1942                       The U.S. Navy launches USS New Jersey, the largest battleship ever built.
1946                       The president of the United Mine Workers, John L. Lewis, orders all striking miners back to work.
1949                       The A.F.L. and the C.I.O. organize a non-Communist international trade union.
1970                       Poland and West Germany sign a pact renouncing the use of force to settle disputes, recognizing the Oder-Neisse River as Poland's western frontier, and acknowledging the transfer to Poland of 40,000 square miles of former German territory.
1972                       The crew of Apollo 17, the last manned mission to the moon, lifts off at Cape Canaveral, Florida.
1981                       The Reagan Administration predicts a record deficit in 1982 of $109 billion.
1988                       An earthquake in Armenia kills an estimated 100,000 people.
1988                       Palestinian leader Yasser Arafat recognizes Israel's right to exist.
1995                       Galileo spacecraft arrives at Jupiter after a 6-year journey.
1999                       The Recording Industry Association of America files a copyright infringement suit against the file-sharing website Napster.
2003                       A tornado in Kensal Green, North West London, damages about 150 properties.
Born on December 7
1810                       Theodor Schwann, German physiologist.
1873                       Willa Cather, Pulitzer Prize-winning novelist (O Pioneers!, My Antonia).
1888                       Joyce Cary, Irish-born novelist (The Horse's Mouth).
1888                       Ernst Toch, composer and pianist.
1895                       Sir Milton Margay, the first prime minister of Sierra Leone.
1896                       Stuart Davis, painter.
1928                       Noam Chomsky, writer, linguist and political activist.
1932                       Ellen Burstyn, actress; won Best Supporting Actress Oscar for her role in Alice Doesn't Live Here Anymore (1974); won Tony for Same Time, Next Year (1975).
1947                       Johnny Bench, pro baseball catcher; twice named National League Most Valuable Player, he was dubbed the greatest catcher in baseball history by ESPN.
1949                       Tom Waits, singer, songwriter ("Jersey Girl," "Downtown Train"), musician, actor (Down by Law).
1956                       Larry Bird, basketball player for the Boston Celtics.
1988                       Emily Browning, actress, singer, model; won AFI International Award for Best Actress as Violet Baudelaire in Lemony Snicket's A Series of Unfortunate Events.
2003                       Catharina-Amalia, Princess of Orange, heiress apparent to the throne of the Kingdom of the Netherlands.

Thursday, December 6, 2018

Amateur Extra Lesson 8.2, Digital Protocols and Modes, 11th Edition

Amateur Extra Lesson 8.1, Modulation Systems, 11th Edition

Amateur Extra Lesson 7.4, Interference and Noise, 11th Edition

Amateur Extra Lesson 7.3, Receiver Performance, 11th Edition

From Historynet: Today in History December 6

1492                       Christopher Columbus lands on the island of Santo Domingo in search of gold.
1776                       Phi Beta Kappa, the first scholastic fraternity, is founded at the College of William and Mary in Williamsburg.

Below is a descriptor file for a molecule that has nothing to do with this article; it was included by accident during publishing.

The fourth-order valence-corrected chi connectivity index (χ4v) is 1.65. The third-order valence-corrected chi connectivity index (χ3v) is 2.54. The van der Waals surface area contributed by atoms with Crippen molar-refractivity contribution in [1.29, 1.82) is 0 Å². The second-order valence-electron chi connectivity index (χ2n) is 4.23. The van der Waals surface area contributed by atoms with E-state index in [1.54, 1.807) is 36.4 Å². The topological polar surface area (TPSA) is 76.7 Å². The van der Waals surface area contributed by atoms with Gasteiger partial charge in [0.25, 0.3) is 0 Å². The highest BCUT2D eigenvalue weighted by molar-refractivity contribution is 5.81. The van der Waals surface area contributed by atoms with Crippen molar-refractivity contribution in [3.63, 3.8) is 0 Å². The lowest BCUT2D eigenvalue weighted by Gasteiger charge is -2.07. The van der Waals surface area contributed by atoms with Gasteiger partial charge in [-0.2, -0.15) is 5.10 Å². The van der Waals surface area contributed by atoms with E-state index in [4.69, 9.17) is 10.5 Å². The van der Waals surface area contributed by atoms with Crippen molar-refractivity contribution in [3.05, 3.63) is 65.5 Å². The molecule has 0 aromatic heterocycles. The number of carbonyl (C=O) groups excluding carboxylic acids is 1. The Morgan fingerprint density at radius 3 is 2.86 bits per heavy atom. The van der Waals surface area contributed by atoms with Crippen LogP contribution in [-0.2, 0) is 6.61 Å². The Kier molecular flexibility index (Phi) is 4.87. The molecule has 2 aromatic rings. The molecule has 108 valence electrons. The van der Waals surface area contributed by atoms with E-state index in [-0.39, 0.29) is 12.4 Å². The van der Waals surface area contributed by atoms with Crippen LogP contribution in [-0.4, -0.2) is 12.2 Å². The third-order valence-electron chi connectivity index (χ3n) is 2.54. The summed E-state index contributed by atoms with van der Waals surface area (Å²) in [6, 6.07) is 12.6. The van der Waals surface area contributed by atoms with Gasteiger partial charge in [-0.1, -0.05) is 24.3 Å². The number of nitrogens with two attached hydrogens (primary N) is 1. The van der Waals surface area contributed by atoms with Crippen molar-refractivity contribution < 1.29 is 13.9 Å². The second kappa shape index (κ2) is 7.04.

1812                       The majority of Napoleon Bonaparte's Grand Armeé staggers into Vilna, Lithuania, ending the failed Russian campaign.
1861                       Union General George G. Meade leads a foraging expedition to Gunnell's farm near Dranesville, Virginia.
1862                       President Abraham Lincoln orders the hanging of 39 of the 303 convicted Indians who participated in the Sioux Uprising in Minnesota. They are to be hanged on December 26.
1863                       The monitor Weehawken sinks in Charleston Harbor.
1865                       The 13th Amendment is ratified, abolishing slavery.
1876                       Jack McCall is convicted for the murder of Wild Bill Hickok and sentenced to hang.
1877                       Thomas A. Edison makes the first sound recording when he recites "Mary had a Little Lamb" into his phonograph machine.
1906                       Lieutenant Thomas E. Selfridge flies a powered, man-carrying kite that carries him 168 feet in the air for seven minutes at Baddeck, Nova Scotia.
1917                       The Bolsheviks imprison Czar Nicholas II and his family in Tobolsk.
1921                       Ireland's 26 southern counties become independent from Britain forming the Irish Free State.
1922                       Benito Mussolini threatens Italian newspapers with censorship if they keep reporting "false" information.
1934                       American Ambassador Davis says Japan is a grave security threat in the Pacific.
1938                       France and Germany sign a treaty of friendship.
1939                       Britain agrees to send arms to Finland, which is fighting off a Soviet invasion.
1941                       President Franklin D. Roosevelt issues a personal appeal to Emperor Hirohito to use his influence to avoid war.
1945                       The United States extends a $3 billion loan to Great Britain to help compensate for the termination of the Lend-Lease agreement.
1947                       Florida's Everglades National Park is established.
1948                       The "Pumpkin Spy Papers" are found on the Maryland farm of Whittaker Chambers. They become evidence that State Department employee Alger Hiss is spying for the Soviet Union.
1957                       Vanguard TV3 explodes on the launchpad, thwarting the first US attempt to launch a satellite into Earth's orbit.
1967                       Adrian Kantrowitz performs first human heart transplant in the US.
1969                       Hells Angels, hired to provide security at a Rolling Stones concert at the Altamont Speedway in California, beat to death concert-goer Meredith Hunter.